Africa is in dire need of electricity and we are – quite literally – dying for it. Two-thirds of the continent’s population, 600 million people spread over 54 countries, rely on firewood and charcoal for their essential daily needs such as cooking a basic meal, and heating and lighting their homes.
This situation is killing people: according to the UN, illnesses that caused by smoke from open fires claim 600,000 African lives per year, the majority being children under five years old. In the time it takes to read this, 21 African men, women and children, will be dead as a result of pneumonia, stroke, heart disease, and lung cancer associated with open fire cooking, heating and lighting.
So yes, Africa is in dire need of electricity. But it needs to be affordable and clean, and there is no reason why it shouldn’t be. A 2016 study by the Council for Scientific and Industrial Research (CSIR) shows that wind and solar energy can supply the bulk of the power we need, at the lowest cost of all energy sources.
There has been much hype around the R200-billion Inga 3 hydroelectric dam in the Democratic Republic of Congo (DRC) and its capacity to provide power to the continent. But what many people fail to see is that Inga 3 project near the mouth of the Congo River, the first phase of Grand Inga, will have a disastrous impact on the environment, on the people that live in the DRC and on the price of electricity for both South Africans and the Congolese.
The annual 2500MW that the South African government has pledged to buy from the DRC, once Inga 3 comes online in 2030, will cost South African consumers at least R400 million more every year compared to producing that renewable energy ourselves. Instead of relying on expensive imported energy, we should be generating renewable energy locally, which will deliver more foreign direct investment, more jobs and sought-after skills development.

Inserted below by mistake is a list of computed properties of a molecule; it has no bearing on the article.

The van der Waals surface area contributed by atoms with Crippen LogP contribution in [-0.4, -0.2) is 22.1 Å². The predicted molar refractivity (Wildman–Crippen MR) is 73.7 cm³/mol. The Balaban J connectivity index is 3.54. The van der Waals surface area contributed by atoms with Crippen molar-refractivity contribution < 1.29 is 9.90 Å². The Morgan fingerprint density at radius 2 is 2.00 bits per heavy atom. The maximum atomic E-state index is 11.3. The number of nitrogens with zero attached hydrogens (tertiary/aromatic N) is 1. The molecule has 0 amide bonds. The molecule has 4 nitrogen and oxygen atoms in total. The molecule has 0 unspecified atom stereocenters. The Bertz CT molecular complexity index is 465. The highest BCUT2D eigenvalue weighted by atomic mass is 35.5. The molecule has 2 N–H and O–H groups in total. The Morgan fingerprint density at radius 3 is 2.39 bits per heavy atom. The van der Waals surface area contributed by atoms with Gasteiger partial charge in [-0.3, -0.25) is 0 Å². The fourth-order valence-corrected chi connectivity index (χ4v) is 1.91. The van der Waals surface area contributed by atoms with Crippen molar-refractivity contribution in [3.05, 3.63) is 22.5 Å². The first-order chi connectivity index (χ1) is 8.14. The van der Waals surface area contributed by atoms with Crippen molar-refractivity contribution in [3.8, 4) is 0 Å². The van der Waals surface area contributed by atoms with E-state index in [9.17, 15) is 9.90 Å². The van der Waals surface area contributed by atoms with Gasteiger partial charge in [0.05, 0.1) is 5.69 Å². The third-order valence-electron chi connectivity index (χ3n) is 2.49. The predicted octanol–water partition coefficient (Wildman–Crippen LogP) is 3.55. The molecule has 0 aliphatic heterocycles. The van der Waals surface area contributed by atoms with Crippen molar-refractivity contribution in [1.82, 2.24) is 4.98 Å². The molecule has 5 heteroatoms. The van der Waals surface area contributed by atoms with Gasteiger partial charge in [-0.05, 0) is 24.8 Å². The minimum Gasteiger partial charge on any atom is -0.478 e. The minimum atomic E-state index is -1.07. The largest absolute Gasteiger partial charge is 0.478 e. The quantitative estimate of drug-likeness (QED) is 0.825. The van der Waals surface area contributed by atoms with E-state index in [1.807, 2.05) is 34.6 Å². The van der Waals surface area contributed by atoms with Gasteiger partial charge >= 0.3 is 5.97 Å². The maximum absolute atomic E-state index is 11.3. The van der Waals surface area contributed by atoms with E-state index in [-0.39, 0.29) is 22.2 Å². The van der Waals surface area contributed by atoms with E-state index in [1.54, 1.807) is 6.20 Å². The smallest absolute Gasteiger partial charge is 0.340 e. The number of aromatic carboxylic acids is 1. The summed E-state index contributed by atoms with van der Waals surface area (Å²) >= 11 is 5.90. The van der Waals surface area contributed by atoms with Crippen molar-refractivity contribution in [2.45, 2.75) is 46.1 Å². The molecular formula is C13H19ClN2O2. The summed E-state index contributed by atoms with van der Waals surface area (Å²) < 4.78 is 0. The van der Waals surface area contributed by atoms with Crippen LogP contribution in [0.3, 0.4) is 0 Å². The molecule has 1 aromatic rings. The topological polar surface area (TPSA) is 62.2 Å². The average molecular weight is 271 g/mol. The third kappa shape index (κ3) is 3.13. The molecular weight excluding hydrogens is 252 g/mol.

The 112 projects procured under the Renewable Energy Independent Power Producers Procurement (REIPPP) programme are a case in point. According to Energy Minister Jeff Radebe, these will create 114,266 job-years (years of full-time employment for one person) during the construction phase and 20-year operations period.
This economic cost is compounded when one considers how much South Africa is required to directly invest in the dam’s construction – some 5% of the project’s total cost. That could be as much as R10 billion, based on a construction budget of R200 billion. What that final figure will be is anybody’s guess: exchange rates are volatile, and costs of mega-projects tend to escalate exponentially as time goes by.
Take the Medupi coal-fired power plant, for example. It has been 100% overspent, with cost overruns passed on to the consumer via exorbitant energy prices hikes. These, in turn, have led to food price hikes and contributed to the recessionary environment we find ourselves in. Imagine the financial implications if the Inga 3 project ends up being overspent by over 100%?
But if you think the consequences are bad for South Africa, spare a thought for the people of the DRC. As a global NGO, we work closely with the long-suffering and neglected people around the Inga site – 30 000 of which are set to be displaced should this next and third phase of the project go ahead.
In its drive to build Inga 3, the Congolese government has shown that it cares more about the politicians and business people who stand to get very rich, than the people who will be directly affected. The threat of forced relocation and people losing their homes and livelihoods is very real, and so is the fear of being arrested and imprisoned if one refuses to move. After all, the DRC government’s response to dissent is well known. As the United National Human Rights Office of the High Commissioner has said of the DRC: “Serious violations, such as arbitrary executions, rape, torture and cruel, inhuman and degrading treatment are pervasive, committed mostly by the army, police and intelligence services.”
The South African government insists that it must deliver on its commitments to Africa and continue with the project. But one has to wonder who the government is more committed to helping: the politicians and businessmen who stand to benefit, or the ordinary African people who deserve clean and affordable electricity.
There is no good reason to go ahead with Inga 3. It will drive up the cost of electricity, it will come at the expense of local jobs, it will be destructive to the environment and it will cause untold human misery. If Minister Jeff Radebe does not rethink his commitment to Grand Inga, he will end up with blood on his hands. And every electricity consumer in South Africa will be complicit in this atrocity, while paying more for the privilege. Let’s make our voices heard and stop Inga 3 before it is too late.
Rudo Sanyanga is the Africa Program Director for International Rivers, a global NGO dedicated to the global struggle to protect rivers and the rights of communities that depend on them.